Autosegmentation of head and neck CT aids treatment planning

2014 08 22 13 49 05 816 2014 08 25 Nissein Autosegmentation Atlasplusintensity 20140822205710

Dutch researchers looked into automated segmentation of head and neck CT for treatment planning, and found it fast and accurate enough for daily clinical use -- dozens of times faster, in fact, than the manual technique it aims to replace.

For hyperthermia treatment planning (HTP) with CT in patients with head and neck cancers, automated segmentation of the organs in the head and neck altered the results by less than 1% compared with the time-sapping manual segmentation process currently in use. As a result, automated segmentation has completely replaced manual segmentation in practice at Erasmus University Medical Center in Rotterdam, according to the authors.

Segmentation reveals multiple organs in the head and neck. All images courtesy of Wiro Niessen, PhD.Segmentation reveals multiple organs in the head and neck. All images courtesy of Wiro Niessen, PhD.

"Compared to manual segmentation the overall change was only 1% due to interobserver variability, so we can use the algorithm to replace tedious manual segmentation," said Wiro Niessen, PhD, in a presentation at the International Symposium on Multidetector-Row CT in San Francisco in June.

Heating the tumor?

Hyperthermia treatment -- carefully heating head and neck tumors to 40Β° or 45Β° C -- has been shown to substantially improve radiotherapy outcomes in patients with head and neck cancer in several trials, even though how it works isn't fully understood, said Niessen, who is a professor of biomedical imaging at the departments of medical informatics and radiology at Erasmus University Medical Center.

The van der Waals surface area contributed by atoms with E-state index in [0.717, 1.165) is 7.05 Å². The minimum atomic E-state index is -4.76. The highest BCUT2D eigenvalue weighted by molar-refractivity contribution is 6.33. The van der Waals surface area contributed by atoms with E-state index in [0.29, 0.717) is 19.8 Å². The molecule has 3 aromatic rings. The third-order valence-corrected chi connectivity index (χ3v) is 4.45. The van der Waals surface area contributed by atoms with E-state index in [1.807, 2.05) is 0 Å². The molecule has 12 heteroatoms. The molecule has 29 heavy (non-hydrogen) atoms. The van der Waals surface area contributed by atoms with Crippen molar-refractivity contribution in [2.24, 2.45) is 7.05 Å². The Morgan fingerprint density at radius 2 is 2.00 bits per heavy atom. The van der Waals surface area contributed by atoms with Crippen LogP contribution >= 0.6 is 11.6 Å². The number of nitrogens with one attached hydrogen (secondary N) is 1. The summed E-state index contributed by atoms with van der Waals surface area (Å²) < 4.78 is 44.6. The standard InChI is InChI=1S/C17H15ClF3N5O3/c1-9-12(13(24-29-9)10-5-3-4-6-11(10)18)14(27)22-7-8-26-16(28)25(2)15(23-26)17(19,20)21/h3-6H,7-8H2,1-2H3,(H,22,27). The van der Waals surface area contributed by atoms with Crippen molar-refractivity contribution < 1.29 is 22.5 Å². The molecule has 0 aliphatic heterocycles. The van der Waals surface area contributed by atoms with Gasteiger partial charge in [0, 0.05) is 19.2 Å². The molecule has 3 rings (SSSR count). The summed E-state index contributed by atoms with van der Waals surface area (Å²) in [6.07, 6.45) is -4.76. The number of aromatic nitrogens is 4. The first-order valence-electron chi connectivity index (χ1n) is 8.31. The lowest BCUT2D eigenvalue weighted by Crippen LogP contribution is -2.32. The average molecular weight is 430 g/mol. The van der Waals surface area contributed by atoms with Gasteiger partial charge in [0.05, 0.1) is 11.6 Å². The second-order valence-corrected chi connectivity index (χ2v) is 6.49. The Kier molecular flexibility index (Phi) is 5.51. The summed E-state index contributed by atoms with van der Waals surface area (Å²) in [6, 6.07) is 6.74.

"To perform this well you need to not only segment the tumor but the surrounding tumors," so as to carefully control temperature distribution during treatment, Niessen said. "To do this you need an accurate anatomic model from either MRI or CT data ... but mainly CT."

But you can't just heat first and ask questions later. Hyperthermia treatment planning in patients with head and neck tumors is essential for decision-making, treatment optimization, and treatment analysis, he said.

Previously, the only path to organ segmentation before HTP was through hours of manual segmentation work. Tissue transitions as visualized on CT have an impact on hyperthermia planning, and the problem with manual delineations is that they suffer from inter- and intraobserver variability.

Faster HTP segmentation

The Erasmus project aimed to automate the process as accurately as possible, segmenting organs of interest in the head and neck region using a fully autosegmented 3D model as an input to plan hyperthermia treatment.

Niessen and colleagues Valerio Fortunati, Jifke Veenland, and Theo van Walsum implemented a method that "combines an automatic and robust segmentation system with multiatlas registration and intensity modeling," Niessen said.

While the organs are autosegmented, the actual tumors are still delineated manually.

"We have ideas to automate this too, but it's quite complex, so what we're focused on now is delineating surrounding tissues: the eyes, the lens, the optical nerve, the thyroid -- these are the structures we would like to autosegment," he said.

The segmentation process relies on multiple atlases in which the organs have been labeled by an expert who knows the different anatomic regions, and these labeled organs can be imported. The segmentation is more robust with a larger number of atlases, so the group aims for eight or 10 to allow for wide variability in the patient's CT data. And there's another step besides segmentation.